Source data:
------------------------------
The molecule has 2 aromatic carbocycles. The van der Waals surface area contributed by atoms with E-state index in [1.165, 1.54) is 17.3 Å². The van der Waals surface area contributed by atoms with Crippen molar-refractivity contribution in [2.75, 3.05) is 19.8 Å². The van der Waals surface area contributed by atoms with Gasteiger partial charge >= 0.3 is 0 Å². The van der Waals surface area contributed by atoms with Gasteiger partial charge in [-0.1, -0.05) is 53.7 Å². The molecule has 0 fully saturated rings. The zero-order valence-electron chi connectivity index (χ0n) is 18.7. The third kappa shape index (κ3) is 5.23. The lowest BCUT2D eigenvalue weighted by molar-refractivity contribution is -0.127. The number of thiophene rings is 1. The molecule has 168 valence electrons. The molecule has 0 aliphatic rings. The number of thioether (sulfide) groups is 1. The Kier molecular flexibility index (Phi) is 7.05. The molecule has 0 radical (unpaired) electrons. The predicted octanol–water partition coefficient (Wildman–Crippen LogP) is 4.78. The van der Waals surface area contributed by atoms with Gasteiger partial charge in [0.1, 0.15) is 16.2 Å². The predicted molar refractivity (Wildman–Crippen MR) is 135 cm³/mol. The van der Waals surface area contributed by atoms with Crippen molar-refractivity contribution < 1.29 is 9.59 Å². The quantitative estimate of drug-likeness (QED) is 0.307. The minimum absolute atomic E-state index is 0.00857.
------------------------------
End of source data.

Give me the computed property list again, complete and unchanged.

The molecule has 2 aromatic carbocycles. The van der Waals surface area contributed by atoms with E-state index in [1.165, 1.54) is 17.3 Å². The van der Waals surface area contributed by atoms with Crippen molar-refractivity contribution in [2.75, 3.05) is 19.8 Å². The van der Waals surface area contributed by atoms with Gasteiger partial charge >= 0.3 is 0 Å². The van der Waals surface area contributed by atoms with Gasteiger partial charge in [-0.1, -0.05) is 53.7 Å². The molecule has 0 fully saturated rings. The zero-order valence-electron chi connectivity index (χ0n) is 18.7. The third kappa shape index (κ3) is 5.23. The lowest BCUT2D eigenvalue weighted by molar-refractivity contribution is -0.127. The number of thiophene rings is 1. The molecule has 168 valence electrons. The molecule has 0 aliphatic rings. The number of thioether (sulfide) groups is 1. The Kier molecular flexibility index (Phi) is 7.05. The molecule has 0 radical (unpaired) electrons. The predicted octanol–water partition coefficient (Wildman–Crippen LogP) is 4.78. The van der Waals surface area contributed by atoms with Gasteiger partial charge in [0.1, 0.15) is 16.2 Å². The predicted molar refractivity (Wildman–Crippen MR) is 135 cm³/mol. The van der Waals surface area contributed by atoms with Crippen molar-refractivity contribution < 1.29 is 9.59 Å². The quantitative estimate of drug-likeness (QED) is 0.307. The minimum absolute atomic E-state index is 0.00857.